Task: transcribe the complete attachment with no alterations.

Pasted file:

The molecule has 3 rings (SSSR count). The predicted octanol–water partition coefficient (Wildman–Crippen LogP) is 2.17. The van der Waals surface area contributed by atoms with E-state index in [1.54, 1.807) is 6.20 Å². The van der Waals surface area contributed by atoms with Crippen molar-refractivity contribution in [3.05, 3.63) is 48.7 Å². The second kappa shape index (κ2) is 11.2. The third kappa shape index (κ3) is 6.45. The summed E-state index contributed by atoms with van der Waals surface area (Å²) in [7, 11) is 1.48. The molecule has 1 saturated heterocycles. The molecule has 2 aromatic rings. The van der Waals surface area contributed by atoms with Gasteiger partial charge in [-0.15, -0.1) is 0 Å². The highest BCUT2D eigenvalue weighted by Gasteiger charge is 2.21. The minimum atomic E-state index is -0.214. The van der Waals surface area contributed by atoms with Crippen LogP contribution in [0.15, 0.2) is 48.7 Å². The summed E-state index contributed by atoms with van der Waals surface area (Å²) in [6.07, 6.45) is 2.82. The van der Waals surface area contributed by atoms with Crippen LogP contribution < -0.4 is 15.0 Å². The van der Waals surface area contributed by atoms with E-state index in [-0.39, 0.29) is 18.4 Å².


The molecule has 3 rings (SSSR count). The predicted octanol–water partition coefficient (Wildman–Crippen LogP) is 2.17. The van der Waals surface area contributed by atoms with E-state index in [1.54, 1.807) is 6.20 Å². The van der Waals surface area contributed by atoms with Crippen molar-refractivity contribution in [3.05, 3.63) is 48.7 Å². The second kappa shape index (κ2) is 11.2. The third kappa shape index (κ3) is 6.45. The summed E-state index contributed by atoms with van der Waals surface area (Å²) in [7, 11) is 1.48. The molecule has 1 saturated heterocycles. The molecule has 2 aromatic rings. The van der Waals surface area contributed by atoms with Gasteiger partial charge in [-0.15, -0.1) is 0 Å². The highest BCUT2D eigenvalue weighted by Gasteiger charge is 2.21. The minimum atomic E-state index is -0.214. The van der Waals surface area contributed by atoms with Crippen LogP contribution in [0.15, 0.2) is 48.7 Å². The summed E-state index contributed by atoms with van der Waals surface area (Å²) in [6.07, 6.45) is 2.82. The van der Waals surface area contributed by atoms with Crippen LogP contribution < -0.4 is 15.0 Å². The van der Waals surface area contributed by atoms with E-state index in [-0.39, 0.29) is 18.4 Å².